I left Conservative Evangelical Christianity because of its narrow, closed-minded, politically aligned interpretations and applications of the Biblical narrative. I’m finding merely another form of the same thing in Progressive Christianity.
The truth is, I sometimes fear how Republican voters may feel in our pews. As I think about them experiencing what I experienced 20 years ago, I fear that in our efforts to win over voters, we may be destroying someone’s faith. Justice and righteousness will not be won through a regime change. As Progressive Christian icon Walter Breuggermann says, “[Moses] was not engaged in a struggle to transform a regime; rather, his concern was with the consciousness that undergirded and made such a regime possible” (The Prophetic Imagination, p. 21).
the call of Christianity is bigger than American politics. It must be. If it’s not, then I want out of this game as soon as possible.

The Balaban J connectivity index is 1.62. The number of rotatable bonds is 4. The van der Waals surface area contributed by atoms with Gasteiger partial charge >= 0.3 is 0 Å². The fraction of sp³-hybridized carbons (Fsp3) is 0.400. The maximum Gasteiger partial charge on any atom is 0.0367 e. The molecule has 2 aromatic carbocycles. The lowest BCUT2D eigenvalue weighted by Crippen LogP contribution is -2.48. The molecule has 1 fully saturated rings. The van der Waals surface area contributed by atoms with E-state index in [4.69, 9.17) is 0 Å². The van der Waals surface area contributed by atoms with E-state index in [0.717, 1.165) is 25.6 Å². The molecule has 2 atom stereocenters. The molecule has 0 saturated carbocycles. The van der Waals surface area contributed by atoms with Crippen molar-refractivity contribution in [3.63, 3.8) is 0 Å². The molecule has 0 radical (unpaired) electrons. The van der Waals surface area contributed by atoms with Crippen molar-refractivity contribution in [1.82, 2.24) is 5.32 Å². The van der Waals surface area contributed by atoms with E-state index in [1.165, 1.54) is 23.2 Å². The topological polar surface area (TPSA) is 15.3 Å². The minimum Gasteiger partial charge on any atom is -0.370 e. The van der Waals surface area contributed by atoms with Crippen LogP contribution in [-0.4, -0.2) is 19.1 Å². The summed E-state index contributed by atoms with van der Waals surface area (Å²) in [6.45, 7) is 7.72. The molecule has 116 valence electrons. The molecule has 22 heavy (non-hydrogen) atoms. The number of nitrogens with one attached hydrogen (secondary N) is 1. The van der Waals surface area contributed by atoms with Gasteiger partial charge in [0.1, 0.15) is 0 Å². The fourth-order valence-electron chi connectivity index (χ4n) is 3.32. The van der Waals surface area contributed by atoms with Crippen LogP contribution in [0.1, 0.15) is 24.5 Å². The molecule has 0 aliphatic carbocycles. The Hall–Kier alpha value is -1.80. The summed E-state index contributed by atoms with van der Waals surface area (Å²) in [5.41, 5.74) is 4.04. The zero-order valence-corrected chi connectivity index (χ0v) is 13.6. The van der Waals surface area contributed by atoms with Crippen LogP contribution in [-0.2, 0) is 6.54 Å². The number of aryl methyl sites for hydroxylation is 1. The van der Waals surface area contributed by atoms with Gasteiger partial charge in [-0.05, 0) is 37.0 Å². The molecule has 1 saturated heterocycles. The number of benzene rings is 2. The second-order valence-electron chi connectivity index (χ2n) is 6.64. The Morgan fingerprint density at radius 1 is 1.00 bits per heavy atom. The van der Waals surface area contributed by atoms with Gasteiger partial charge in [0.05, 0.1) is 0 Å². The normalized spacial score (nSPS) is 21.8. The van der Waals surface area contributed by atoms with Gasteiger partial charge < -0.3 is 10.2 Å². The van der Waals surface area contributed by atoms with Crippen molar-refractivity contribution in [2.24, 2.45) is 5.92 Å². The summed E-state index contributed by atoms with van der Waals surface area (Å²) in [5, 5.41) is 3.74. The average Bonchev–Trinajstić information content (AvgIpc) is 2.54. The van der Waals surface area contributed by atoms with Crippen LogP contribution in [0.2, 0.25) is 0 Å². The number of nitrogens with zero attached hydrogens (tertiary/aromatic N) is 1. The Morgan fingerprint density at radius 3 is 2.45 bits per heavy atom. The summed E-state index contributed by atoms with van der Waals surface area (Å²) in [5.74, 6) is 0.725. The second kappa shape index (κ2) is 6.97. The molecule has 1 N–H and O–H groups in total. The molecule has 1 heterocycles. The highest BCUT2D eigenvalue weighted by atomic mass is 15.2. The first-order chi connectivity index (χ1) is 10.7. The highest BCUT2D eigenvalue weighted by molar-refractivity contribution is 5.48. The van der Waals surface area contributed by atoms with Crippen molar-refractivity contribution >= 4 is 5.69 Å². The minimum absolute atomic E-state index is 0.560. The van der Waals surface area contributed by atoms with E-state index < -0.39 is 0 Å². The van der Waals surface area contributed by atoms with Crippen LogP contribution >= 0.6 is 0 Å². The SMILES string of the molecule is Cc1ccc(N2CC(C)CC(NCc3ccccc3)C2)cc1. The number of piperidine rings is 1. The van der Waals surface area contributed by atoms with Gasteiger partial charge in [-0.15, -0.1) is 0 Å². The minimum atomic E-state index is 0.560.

I am not saying that Progressive Christians shouldn’t vote democratic, or even advocate for certain policies. As Brueggemann even says, there are times for political action. But what I am calling for is serious caution in our alignment with any political candidate or agenda. It is a slippery slope, and if one slides down it too far, you end up with the likes of Donald Trump. Don’t think a dumpster fire democratic version of a Donald-Trump-like presidency isn’t possible. Furthermore, when our Christian expressions are reduced to mere political successes, we pervert the Gospel in a nasty story of shame and condemnation. Which is exactly what the religious right did with it.
The Bible is most certainly a politically relevant book, and we Progressive Christians should voice our opinions and fight for justice and liberation. But we also must be careful not to cross over the murky and difficult line from political relevance to political alignment. When we do so, we domesticate the Gospel of Jesus and the kingdom which he ushered in, no matter where on the political spectrum we may fall.
Let’s do better. Let’s be sure our preaching of the Bible and our religious expressions are laced with the grace of a Christ who died in love of his enemies. Beware, Progressive Christianity.